Manuscript DS in French, signed “Antoinette,” one page, 7.5 x 10, July 1779. Marie Antoinette adjudicates a real estate agreement. In part (translated): “Price of the acquisition of M. Giac on M. Chateaugiron—290,000. Schedule of Payments: Before the end of January 1774, 6 months—90,000. During the year 1774—18 months—100,000. In the first 3 months 1779—21 months—100,000. Total: 290,000. M. Giac also promised half of the salary until the payment of the 90,000. That is to say, for 6 months this object is valued at 4,000. M. Bertier has offered the same arrangements. M. Giac deserves money (immediately available) which is indispensable to him to satisfy the arrangement. M. Bertier offered him some, while deducting the interest. The deduction of this interest would increase the price of the charge by 18,900. M. Bertier, little preoccupied with money matters asks no better to satisfy. M. Giac, not wanting to go against the outline which the Queen’s letter provides, has honored M. Seulray. Decision of July 1779. Her majesty is asked to decide if she will permit M. Bertier to give M. Giac 294,000 (immediately available) without deducting interest.” In the left margin, Marie Antoinette writes: “Mr. Berthier will make the same arrangements and schedule as Mr.Giac with Mr. Chateaugiron.” Attractively mounted, cloth-matted and framed with an engraved portrait to an overall size of 22.5 x 18.5. In fine condition, with intersecting folds (one vertical fold passing through a single letter of the signature), scattered creases, and a bit of light soiling. An exceedingly desirable document from one of Europe’s most infamous royals. Pre-certified John Reznikoff/PSA/DNA.
Category Archives: Marie Antoinette
Manuscript DS in French, signed “Payez, Marie Antoinette,” one page, 9.5 x 14.5, December 31, 1788. The document is addressed “To the Chancellor’s Secretary, Reward, 100 pounds, This last month 1788, Treasurer General,” and goes on to command (translated), “we want to have and be told what the State has decided for the maintenance and food for several of our officers during this year. You will pay in cash to the Secretary of Lord our Chancellor, the sum of one hundred pounds which we have granted him in this season in consideration of the service he has provided us with quality during the past six months. This letter to you should suffice and allocated as an expense against our account by our dear and beloved treasurer of the King, our honored Lord and Husband in Paris, whom we beg and ask to do so without difficulty.” Boldly signed at the conclusion by Marie Antoinette to approve the payment, also bearing Marie’s secretarial proxy signature by Beauregard. Ornately matted and framed beside a portrait of the queen to an overall size of 24.5 x 23.5. In fine condition, with central vertical and horizontal folds, and two small areas of paper loss to edges. Oversized.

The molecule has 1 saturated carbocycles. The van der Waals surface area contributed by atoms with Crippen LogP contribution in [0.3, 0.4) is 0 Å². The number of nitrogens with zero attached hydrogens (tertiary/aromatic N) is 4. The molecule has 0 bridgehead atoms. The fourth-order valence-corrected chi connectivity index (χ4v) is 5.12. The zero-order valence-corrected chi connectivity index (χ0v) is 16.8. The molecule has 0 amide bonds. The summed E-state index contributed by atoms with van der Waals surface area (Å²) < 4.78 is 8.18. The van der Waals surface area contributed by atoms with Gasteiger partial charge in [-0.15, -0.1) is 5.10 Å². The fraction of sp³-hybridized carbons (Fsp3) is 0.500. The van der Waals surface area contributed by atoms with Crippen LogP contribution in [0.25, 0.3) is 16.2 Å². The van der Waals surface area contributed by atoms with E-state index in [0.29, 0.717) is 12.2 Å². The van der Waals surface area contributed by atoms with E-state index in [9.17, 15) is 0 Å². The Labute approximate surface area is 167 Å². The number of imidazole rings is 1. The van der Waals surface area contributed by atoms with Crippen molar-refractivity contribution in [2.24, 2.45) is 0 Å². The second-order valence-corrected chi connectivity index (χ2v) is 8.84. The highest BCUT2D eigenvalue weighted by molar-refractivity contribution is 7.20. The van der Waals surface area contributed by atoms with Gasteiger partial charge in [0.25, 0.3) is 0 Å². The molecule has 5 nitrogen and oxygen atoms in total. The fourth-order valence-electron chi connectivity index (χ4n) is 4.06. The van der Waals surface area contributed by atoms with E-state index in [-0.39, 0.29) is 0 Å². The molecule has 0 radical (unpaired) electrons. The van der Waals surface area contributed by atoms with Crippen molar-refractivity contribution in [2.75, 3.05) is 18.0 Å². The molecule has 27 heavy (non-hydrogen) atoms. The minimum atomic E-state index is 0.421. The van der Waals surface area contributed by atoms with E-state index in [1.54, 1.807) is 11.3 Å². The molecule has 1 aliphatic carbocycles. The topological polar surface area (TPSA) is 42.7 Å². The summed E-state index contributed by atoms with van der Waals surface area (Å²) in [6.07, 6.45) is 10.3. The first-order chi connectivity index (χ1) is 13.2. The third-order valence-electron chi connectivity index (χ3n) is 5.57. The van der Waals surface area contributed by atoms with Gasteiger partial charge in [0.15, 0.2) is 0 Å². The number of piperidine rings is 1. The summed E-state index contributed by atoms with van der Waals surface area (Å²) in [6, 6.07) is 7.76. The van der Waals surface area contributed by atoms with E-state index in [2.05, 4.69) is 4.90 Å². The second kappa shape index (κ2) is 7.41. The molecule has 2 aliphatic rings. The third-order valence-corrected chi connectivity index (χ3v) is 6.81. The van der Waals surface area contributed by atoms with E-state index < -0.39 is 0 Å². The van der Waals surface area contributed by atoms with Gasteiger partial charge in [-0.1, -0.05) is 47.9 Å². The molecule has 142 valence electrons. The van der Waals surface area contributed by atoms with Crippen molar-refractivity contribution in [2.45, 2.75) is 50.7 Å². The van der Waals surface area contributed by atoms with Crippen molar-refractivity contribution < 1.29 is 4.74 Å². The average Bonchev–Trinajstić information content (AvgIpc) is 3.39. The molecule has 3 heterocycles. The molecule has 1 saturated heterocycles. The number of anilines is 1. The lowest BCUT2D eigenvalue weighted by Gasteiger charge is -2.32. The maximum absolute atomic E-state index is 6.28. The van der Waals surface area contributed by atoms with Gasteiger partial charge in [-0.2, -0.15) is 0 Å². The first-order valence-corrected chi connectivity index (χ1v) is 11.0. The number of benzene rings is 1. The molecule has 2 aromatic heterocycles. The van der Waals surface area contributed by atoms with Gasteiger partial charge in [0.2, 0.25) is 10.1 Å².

As a financial document reimbursing provisions for “several of our officers,” this is an intriguing piece on multiple levels—it dates to the height of the financial crisis in France before it burst into revolution just months later with the Storming of the Bastille. The revolt was largely motivated by social inequality between the lower classes and nobility, and Marie Antoinette’s frivolous lifestyle came to symbolize all that the peasants resented. It is also interesting to note that this document regards payment for food, a connection to the famous quote attributed to Marie Antoinette, ‘Let them eat cake’—an apocryphal statement reflecting her disconnect with the lower classes. All together a fascinating and extremely desirable document. Pre-certified John Reznikoff/PSA/DNA and RR Auction COA.